Often, getting things off our chest and bringing them out into the open will help to take the intensity of the thoughts we have around them away. Sharing something about yourself can help you to realize that things aren’t as big of a deal as they often seem to us.

For example, imaging a guy who is constantly stressed and worried about over-sweating and people noticing or not liking him because of this. When he finally mentions this to his friend, they may not even have registered or noticed the issue before.


  1. Sit down in a quiet place on your own and think about times where you felt proud of yourself, you had fun, you felt good about yourself.
  2. Write these down on a piece of paper, note-taking style.
  3. Reflect on what qualities you demonstrated during those experiences.
    • What was it about you that allowed you to attain that feeling of joy, pride, humour, content, courage, etc?
  4. Once you have reflected on these experiences you can put up this piece of paper somewhere you will likely see it regularly, or take a picture and put it as the background on your phone.

Try and look over this list of positive experiences and qualities about yourself regularly. While reading each one, take a deep breath in, as if you are breathing in the positive quality again, renewed in the moment. Journaling and reflecting in this manner often provide valuable insights and perspective.


Most often we mirror our own self-acceptance through the acceptance we have received, or not received, from others.

It can be hard for us to accept ourselves if we’ve experienced relational trauma (someone else has abandoned, hurt, or abused us in some way). Perhaps we did something that we really struggle to forgive ourselves for and thus we believe we deserve to be punished by ourselves, if not others, and thus don’t allow ourselves to be at peace with ourselves.

Self-acceptance starts with allowing our own feelings and thoughts to be there within us. We don’t need to like, dislike, or want these feelings or thoughts. But we do need to accept the fact that they are there, and face this reality. It is only then that we can begin to work through these difficult feelings and thoughts and learn to be how we want to be while still having these experiences.

“The curious paradox is that when I accept myself, just as I am, then I can change”

– Carl Rogers, American psychologist and a key figure in the development of humanistic psychology.


Ultimately, self-acceptance is something that only you can develop. It helps, of course, to have supportive and accepting others in our social networks (family, friends, etc.). However, at the end of the day, we are the ones living with our feelings and thoughts inside of us and only we can decide to face ourselves with more acceptance, compassion, and fairness.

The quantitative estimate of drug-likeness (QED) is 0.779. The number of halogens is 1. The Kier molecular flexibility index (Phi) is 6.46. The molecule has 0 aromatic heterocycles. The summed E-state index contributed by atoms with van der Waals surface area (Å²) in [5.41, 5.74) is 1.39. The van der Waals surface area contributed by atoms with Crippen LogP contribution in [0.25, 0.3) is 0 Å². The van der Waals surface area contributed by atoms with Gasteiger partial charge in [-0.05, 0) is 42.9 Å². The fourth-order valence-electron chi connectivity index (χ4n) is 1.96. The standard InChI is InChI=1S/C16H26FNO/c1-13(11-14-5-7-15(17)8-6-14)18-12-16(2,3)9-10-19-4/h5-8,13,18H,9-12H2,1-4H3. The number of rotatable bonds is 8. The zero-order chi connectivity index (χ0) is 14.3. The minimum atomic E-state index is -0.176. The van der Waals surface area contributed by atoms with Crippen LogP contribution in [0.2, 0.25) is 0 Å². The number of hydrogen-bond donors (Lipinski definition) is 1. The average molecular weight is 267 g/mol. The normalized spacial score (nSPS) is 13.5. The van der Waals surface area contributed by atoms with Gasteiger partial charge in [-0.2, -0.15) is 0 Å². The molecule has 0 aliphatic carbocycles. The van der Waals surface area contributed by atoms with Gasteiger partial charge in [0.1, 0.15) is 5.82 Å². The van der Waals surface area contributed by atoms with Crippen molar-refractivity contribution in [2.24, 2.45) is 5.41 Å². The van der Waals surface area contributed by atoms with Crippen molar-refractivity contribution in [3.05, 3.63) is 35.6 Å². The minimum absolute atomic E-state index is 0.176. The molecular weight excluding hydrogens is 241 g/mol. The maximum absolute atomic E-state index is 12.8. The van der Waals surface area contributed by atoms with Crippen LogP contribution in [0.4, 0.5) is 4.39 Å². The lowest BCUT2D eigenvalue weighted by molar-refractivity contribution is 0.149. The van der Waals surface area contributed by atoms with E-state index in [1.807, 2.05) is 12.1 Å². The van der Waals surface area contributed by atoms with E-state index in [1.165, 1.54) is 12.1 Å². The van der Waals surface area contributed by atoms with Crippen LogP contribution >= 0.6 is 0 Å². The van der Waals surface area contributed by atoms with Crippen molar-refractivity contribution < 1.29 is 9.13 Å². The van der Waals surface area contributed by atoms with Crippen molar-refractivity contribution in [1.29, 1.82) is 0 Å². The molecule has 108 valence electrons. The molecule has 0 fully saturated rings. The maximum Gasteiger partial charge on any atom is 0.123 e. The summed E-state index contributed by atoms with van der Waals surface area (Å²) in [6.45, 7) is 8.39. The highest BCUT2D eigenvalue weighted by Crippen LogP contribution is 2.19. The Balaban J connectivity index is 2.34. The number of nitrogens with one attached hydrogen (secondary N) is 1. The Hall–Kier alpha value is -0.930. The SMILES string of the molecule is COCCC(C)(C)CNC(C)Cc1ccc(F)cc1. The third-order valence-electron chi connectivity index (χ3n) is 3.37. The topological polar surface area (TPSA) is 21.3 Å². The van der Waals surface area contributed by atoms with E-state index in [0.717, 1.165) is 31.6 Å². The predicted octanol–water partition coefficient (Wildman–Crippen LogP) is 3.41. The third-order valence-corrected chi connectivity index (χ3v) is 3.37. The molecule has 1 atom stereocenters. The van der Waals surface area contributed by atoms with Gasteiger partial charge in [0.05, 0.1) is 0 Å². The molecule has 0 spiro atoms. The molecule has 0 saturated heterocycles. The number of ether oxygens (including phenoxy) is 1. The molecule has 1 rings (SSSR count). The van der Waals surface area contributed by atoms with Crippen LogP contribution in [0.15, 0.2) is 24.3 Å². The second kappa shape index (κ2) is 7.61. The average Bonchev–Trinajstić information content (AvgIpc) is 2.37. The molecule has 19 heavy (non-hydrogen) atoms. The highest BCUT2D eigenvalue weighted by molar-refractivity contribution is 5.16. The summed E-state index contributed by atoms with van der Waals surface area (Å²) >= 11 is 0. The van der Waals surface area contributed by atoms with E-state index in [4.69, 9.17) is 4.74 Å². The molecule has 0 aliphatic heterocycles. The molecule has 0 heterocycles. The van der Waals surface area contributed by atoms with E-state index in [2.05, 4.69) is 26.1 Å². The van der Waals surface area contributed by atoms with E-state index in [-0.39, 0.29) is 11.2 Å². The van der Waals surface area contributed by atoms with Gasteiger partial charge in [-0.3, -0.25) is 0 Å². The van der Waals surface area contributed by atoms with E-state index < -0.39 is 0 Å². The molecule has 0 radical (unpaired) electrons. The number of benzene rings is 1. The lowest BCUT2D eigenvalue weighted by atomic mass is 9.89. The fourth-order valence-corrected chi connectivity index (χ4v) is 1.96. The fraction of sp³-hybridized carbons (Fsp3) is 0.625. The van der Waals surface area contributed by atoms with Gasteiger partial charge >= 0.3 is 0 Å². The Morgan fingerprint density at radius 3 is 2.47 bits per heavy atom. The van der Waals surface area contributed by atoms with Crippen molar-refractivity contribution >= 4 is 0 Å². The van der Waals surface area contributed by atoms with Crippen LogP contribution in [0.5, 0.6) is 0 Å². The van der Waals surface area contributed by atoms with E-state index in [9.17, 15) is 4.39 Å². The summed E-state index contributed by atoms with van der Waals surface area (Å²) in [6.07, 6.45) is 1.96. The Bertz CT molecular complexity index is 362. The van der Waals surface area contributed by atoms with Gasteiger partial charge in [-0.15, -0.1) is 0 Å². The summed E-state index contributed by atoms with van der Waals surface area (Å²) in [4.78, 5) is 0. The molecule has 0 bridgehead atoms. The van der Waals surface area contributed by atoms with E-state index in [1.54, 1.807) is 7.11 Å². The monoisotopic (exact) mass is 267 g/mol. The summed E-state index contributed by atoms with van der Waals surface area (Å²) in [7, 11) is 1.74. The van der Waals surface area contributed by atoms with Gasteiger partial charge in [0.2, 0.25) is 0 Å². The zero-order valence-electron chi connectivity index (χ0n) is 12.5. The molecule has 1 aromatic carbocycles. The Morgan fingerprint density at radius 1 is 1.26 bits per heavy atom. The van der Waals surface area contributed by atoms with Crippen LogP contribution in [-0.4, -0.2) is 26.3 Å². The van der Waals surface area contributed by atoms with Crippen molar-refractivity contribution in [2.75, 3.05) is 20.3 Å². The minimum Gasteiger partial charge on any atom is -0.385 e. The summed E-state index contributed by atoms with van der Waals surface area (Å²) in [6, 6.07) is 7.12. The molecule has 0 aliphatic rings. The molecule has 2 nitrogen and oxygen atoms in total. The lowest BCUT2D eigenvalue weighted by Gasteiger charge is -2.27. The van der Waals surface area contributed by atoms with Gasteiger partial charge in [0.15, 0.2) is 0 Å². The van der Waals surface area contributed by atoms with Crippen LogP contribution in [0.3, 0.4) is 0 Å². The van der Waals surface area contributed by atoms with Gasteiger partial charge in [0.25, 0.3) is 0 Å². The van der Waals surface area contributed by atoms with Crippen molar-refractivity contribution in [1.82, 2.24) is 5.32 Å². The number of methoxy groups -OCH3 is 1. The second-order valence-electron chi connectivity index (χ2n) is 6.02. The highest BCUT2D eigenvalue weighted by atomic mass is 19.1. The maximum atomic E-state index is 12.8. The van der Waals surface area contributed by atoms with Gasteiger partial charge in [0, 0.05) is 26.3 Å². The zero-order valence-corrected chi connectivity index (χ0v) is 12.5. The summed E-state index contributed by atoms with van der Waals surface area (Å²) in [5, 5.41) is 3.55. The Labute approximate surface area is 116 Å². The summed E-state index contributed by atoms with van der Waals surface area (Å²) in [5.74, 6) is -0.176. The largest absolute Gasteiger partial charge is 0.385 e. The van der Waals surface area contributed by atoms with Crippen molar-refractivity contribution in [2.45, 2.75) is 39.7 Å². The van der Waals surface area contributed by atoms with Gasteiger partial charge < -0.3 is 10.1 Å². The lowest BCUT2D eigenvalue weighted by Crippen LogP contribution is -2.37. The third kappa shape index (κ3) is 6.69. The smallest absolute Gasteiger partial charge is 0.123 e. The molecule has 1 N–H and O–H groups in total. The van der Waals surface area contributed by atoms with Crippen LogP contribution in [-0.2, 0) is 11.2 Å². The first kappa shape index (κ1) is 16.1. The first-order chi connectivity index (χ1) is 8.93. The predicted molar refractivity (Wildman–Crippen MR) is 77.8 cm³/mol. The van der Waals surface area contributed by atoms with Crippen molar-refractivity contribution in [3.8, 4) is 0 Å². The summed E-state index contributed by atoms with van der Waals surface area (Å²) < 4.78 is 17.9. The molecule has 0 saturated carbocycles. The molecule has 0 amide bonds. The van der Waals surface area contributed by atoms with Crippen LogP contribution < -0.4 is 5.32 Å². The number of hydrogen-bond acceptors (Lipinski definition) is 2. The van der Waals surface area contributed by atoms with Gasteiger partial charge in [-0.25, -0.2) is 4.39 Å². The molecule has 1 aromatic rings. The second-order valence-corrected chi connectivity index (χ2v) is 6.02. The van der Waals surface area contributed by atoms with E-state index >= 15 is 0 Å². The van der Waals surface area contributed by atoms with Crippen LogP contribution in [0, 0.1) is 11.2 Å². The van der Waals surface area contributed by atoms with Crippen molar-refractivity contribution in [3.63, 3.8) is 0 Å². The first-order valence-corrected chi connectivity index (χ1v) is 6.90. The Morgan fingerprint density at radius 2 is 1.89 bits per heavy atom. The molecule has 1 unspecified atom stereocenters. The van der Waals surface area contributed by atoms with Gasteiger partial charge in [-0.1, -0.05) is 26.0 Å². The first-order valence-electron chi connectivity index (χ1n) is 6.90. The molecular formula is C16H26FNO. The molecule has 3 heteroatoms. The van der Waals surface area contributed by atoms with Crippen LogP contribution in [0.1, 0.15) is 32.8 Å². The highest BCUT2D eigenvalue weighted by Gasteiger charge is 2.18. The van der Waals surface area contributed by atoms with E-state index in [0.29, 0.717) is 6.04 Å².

It can be a vulnerable experience when we decide to confront ourselves truly, by staring at and facing our most difficult thoughts and feelings. It is perhaps one of the hardest and scariest things to do as a human. Yet the rewards are also priceless. Once we can sit with our most difficult feelings and accept them as they are with curiosity, and without judgment, then we give ourselves the opportunity to conquer anything in our external world.

When we learn how to accept ourselves, we also become more accepting of others. We become less stressed, less engaged in cyclical conflict, and begin to understand how to respond to difficult feelings and situations because we have faced these similar experiences within ourselves.

The skills of becoming more accepting of ourselves and difficult thoughts or emotions overlap with and are explored more in HeadsUpGuys: Mindfulness for Men Course.


The process of understanding and accepting yourself is no easy task. If you’re interested in developing your self-acceptance but are concerned about how to do this, I encourage you to give therapy a try. It can help to have someone to talk to who has an understanding of the issues you’re facing and the techniques to help you overcome them or change them.

HeadsUpGuys Therapist Directory can help you to connect with a therapist near you.

About Cameron

I am a Registered Clinical Counsellor who specializes in working with adult men who struggle with self-acceptance, self-esteem, anger, relationship issues, depression, and anxiety. I have a particular focus on helping men that identify as introverted and/or highly sensitive.

Cameron Grunbaum (He, Him, His), Certified Canadian Counsellor (CCC), Registered Clinical Counsellor (RCC)

Iron Tree Counselling, Online Counselling Across British Columbia, Canada.

Leave a Reply

Your email address will not be published. Required fields are marked *